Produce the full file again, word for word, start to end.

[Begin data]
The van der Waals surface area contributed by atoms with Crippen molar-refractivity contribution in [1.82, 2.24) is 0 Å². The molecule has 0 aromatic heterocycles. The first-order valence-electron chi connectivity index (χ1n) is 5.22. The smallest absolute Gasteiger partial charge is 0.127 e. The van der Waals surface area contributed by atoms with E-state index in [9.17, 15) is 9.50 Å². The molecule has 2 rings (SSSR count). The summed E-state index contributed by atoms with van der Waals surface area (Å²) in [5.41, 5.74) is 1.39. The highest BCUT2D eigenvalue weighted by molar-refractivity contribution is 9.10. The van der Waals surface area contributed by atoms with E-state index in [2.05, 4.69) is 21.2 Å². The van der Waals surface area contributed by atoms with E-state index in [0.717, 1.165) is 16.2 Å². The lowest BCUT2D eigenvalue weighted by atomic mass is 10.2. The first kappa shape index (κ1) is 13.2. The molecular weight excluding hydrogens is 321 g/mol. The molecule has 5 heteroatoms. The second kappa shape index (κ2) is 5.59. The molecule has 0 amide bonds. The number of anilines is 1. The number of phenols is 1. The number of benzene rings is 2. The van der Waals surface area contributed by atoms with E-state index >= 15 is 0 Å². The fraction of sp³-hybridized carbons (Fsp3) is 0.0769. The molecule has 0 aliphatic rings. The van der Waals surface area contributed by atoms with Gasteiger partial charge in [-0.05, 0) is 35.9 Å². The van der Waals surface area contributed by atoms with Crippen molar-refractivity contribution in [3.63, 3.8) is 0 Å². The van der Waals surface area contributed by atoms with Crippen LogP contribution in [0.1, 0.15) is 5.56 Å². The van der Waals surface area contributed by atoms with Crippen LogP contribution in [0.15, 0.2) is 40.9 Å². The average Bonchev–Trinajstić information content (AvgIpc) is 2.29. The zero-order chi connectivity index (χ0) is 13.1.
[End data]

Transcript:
The van der Waals surface area contributed by atoms with Crippen molar-refractivity contribution in [1.82, 2.24) is 0 Å². The molecule has 0 aromatic heterocycles. The first-order valence-electron chi connectivity index (χ1n) is 5.22. The smallest absolute Gasteiger partial charge is 0.127 e. The van der Waals surface area contributed by atoms with E-state index in [9.17, 15) is 9.50 Å². The molecule has 2 rings (SSSR count). The summed E-state index contributed by atoms with van der Waals surface area (Å²) in [5.41, 5.74) is 1.39. The highest BCUT2D eigenvalue weighted by molar-refractivity contribution is 9.10. The van der Waals surface area contributed by atoms with E-state index in [2.05, 4.69) is 21.2 Å². The van der Waals surface area contributed by atoms with E-state index in [0.717, 1.165) is 16.2 Å². The lowest BCUT2D eigenvalue weighted by atomic mass is 10.2. The first kappa shape index (κ1) is 13.2. The molecular weight excluding hydrogens is 321 g/mol. The molecule has 5 heteroatoms. The second kappa shape index (κ2) is 5.59. The molecule has 0 amide bonds. The number of anilines is 1. The number of phenols is 1. The number of benzene rings is 2. The van der Waals surface area contributed by atoms with E-state index >= 15 is 0 Å². The fraction of sp³-hybridized carbons (Fsp3) is 0.0769. The molecule has 0 aliphatic rings. The van der Waals surface area contributed by atoms with Gasteiger partial charge in [-0.05, 0) is 35.9 Å². The van der Waals surface area contributed by atoms with Crippen molar-refractivity contribution in [3.63, 3.8) is 0 Å². The van der Waals surface area contributed by atoms with Crippen LogP contribution in [0.1, 0.15) is 5.56 Å². The van der Waals surface area contributed by atoms with Crippen LogP contribution in [0.15, 0.2) is 40.9 Å². The average Bonchev–Trinajstić information content (AvgIpc) is 2.29. The zero-order chi connectivity index (χ0) is 13.1.